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We enjoyed this delicious wedding feast at an Ibero-Mexican-Polish wedding last July.

Although I’ve attended weddings in Spain before, it wasn’t until I started planning my own boda multicultural that I realised while many of the essentials of weddings in our two cultures remain the same, there are plenty of rituals which differ. So in ours, do we go for the Spanish way, or the British way? Or a little of both? Our wedding will be held in the Scottish highlands so we’ve got a British setting. But then, half of the guests are Spanish and we want to celebrate the multicultural nature of the event and of our families. So while we’re making some decisions about which traditions to include, here are a few of the key differences I’ve noticed:

Engagement rings – in Spain, engagement rings are only sometimes used, and they aren’t usually worn once you’re actually married. Carlos’ aunt wanted to show me hers because it was similar to mine, and I was mildly surprised that she had to root around in her house to find it. My grandmother, for example, wore her engagement ring every day, and so does my mother.

Wearing your ring on the “other” hand – in Spain, the wedding ring or la alianza is worn on the right, not the left, hand. Which one to choose?

Bridesmaids – in Britain, it’s usual to have perhaps two, three, or even four bridesmaids. Some have more – and American women seem to ask every female friend they’ve ever had! Damas de honor don’t form part of a traditional Spanish wedding, although with the influence of Anglo Saxon culture they’re becoming more common.

Madrina/padrino – I’m still not sure I fully understand this. The translation of these titles are “godmother” and “godfather”, but in the context of a Spanish wedding, it’s more symbolic: these roles are more like sponsors of the wedding than literal godparents. The “godparents” have an important role because they also act as witnesses and sign the legal paperwork. Usually the groom’s mother is the madrina and the bride’s father is the padrino, and they accompany the couple down the aisle.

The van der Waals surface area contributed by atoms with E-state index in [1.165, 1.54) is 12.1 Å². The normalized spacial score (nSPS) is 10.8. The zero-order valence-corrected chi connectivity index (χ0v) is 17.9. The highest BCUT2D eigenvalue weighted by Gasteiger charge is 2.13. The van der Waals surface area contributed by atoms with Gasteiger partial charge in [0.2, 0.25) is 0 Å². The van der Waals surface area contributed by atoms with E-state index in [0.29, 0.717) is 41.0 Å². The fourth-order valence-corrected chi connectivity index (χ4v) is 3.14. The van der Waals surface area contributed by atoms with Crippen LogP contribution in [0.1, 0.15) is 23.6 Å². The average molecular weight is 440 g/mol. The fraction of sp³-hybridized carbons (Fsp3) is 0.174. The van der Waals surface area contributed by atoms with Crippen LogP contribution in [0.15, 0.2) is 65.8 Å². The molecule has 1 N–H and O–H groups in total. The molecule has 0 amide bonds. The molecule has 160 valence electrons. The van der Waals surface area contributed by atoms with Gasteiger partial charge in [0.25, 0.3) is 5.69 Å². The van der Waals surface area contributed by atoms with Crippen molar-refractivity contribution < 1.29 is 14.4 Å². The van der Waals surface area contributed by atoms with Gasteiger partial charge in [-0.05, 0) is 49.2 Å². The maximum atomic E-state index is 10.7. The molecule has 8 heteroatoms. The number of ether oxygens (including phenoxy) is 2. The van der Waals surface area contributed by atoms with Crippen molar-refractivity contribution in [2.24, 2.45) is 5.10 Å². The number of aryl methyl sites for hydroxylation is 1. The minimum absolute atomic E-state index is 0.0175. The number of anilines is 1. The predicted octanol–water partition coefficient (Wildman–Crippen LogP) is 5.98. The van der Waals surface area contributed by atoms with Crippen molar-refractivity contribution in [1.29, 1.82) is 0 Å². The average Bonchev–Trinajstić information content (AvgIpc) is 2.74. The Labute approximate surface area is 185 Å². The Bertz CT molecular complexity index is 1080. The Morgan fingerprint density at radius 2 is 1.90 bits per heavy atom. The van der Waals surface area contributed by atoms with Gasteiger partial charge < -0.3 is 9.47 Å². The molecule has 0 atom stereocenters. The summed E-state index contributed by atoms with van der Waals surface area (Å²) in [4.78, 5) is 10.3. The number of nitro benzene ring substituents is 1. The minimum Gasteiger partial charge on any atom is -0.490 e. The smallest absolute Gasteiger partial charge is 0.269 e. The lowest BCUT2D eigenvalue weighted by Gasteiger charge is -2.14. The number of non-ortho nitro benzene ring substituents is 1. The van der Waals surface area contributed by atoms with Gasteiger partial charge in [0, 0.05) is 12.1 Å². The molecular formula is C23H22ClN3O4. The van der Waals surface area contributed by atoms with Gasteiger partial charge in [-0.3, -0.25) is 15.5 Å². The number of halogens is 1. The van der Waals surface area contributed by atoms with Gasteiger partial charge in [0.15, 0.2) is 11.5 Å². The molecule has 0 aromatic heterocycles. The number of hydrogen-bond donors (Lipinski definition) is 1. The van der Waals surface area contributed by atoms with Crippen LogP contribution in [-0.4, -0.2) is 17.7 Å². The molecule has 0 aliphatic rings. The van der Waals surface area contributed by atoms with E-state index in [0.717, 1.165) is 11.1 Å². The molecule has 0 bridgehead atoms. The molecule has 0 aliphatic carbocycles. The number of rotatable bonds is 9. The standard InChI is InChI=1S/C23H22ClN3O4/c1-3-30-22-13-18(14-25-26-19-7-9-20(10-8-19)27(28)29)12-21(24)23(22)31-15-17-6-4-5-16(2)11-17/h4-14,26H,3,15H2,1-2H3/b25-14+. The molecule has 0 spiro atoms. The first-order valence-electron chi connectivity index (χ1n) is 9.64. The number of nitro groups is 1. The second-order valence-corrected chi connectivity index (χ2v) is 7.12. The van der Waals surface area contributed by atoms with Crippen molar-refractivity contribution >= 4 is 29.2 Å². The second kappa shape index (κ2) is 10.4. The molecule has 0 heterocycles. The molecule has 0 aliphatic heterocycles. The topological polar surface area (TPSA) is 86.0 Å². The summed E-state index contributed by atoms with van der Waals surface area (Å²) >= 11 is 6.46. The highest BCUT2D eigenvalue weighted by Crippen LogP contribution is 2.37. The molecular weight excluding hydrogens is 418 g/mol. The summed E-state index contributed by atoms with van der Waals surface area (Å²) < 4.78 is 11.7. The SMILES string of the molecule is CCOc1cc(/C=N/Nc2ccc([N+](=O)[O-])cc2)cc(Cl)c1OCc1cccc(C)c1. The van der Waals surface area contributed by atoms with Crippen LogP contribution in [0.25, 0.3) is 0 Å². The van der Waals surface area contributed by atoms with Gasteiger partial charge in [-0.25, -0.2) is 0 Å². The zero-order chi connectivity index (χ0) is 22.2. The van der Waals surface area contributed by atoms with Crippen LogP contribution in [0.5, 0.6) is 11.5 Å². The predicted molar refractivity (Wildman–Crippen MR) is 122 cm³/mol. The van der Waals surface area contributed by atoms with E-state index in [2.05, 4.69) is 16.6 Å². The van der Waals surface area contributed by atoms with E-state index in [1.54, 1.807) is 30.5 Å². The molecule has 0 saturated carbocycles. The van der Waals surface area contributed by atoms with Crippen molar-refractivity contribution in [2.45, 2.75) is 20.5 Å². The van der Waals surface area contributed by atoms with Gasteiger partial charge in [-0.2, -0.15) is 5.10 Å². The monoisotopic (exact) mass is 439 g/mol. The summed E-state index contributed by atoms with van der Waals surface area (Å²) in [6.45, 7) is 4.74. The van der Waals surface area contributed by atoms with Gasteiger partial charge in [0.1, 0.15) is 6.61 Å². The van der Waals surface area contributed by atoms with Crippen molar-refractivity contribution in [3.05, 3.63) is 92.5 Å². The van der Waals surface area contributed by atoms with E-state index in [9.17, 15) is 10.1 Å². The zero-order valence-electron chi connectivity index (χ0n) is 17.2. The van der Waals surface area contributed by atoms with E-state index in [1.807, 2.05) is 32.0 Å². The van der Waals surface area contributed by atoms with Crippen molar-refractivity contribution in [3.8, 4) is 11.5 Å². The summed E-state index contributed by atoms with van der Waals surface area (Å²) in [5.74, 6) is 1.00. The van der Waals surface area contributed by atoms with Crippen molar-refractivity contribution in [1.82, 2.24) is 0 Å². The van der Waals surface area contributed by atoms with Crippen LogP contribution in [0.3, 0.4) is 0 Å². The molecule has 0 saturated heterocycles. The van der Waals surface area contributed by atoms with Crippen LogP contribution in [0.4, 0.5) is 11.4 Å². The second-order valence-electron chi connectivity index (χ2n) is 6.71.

Best man – this crucial role in a British wedding doesn’t really exist in a Spanish one. It’s partly covered by the padrino.


I took this photo at my first ever Spanish wedding.

Coins – this religious ritual in Spanish weddings involves the exchange of 13 coins, representing Jesus and his 12 apostles. As we’re having a civil wedding, this part won’t apply to us (it’s a relief to have clarity on something).

Speeches – does anyone really like the speeches in a British wedding? Maybe when you’re one of the wedding party – but as a guest (especially when I’ve attended as a +1 and don’t really know the couple) these are a snore-fest. The Spanish skip this part completely.

¡Que vivan los novios! (and other yelling) – Spanish people shout this at weddings – it means “long live the bride and groom”. They also yell ¡que se besen! (kiss each other!) and other related things. I’ve heard some say it’s not classy, but I’m all for it. You can be quiet in a library or a museum. Or when you’re asleep. But some of the best weddings are noisy and joyful, right? 

Wedding favours – in Britain, it’s common to leave a small gift at each place setting and everyone gets the same thing. At British weddings I’ve been given homemade jam, alcohol miniatures, and other keepsakes. In Spanish weddings, the bride and groom hand out gifts halfway through the meal, with men usually getting a cigar or alcohol and the women getting something else (I was given loose-leaf herbal tea before).

Gifts – what to get the happy couple? In Spain it’s easy – money! The idea is you’re meant to cover at least the cost of your meal and your drinks. Because it’s usual to have around five courses, the amount given is usually quite high – I was pretty surprised when I heard what Carlos was planning to give when we attended his friends’ wedding. In Britain, it’s more common to give gifts off a wedding list, but some couples ask for money instead (but usually wouldn’t expect each guest to contribute such an amount).

Libro de Familia – this is a book you’re entitled to receive as a couple when at least one of you is a Spanish citizen. There are some necessary bureaucratic hurdles to clear before you can get this, but I’ve been told having this document makes it easier to get Spanish citizenship for your future child(ren) when one of you is foreign like me, or when you both live overseas. Essentially, this legal document means your marriage to a Spanish citizen is recognised in Spain and it confers benefits accordingly.

There are other things I know I’ve missed! Have you ever been to a Spanish wedding? What differences did you notice?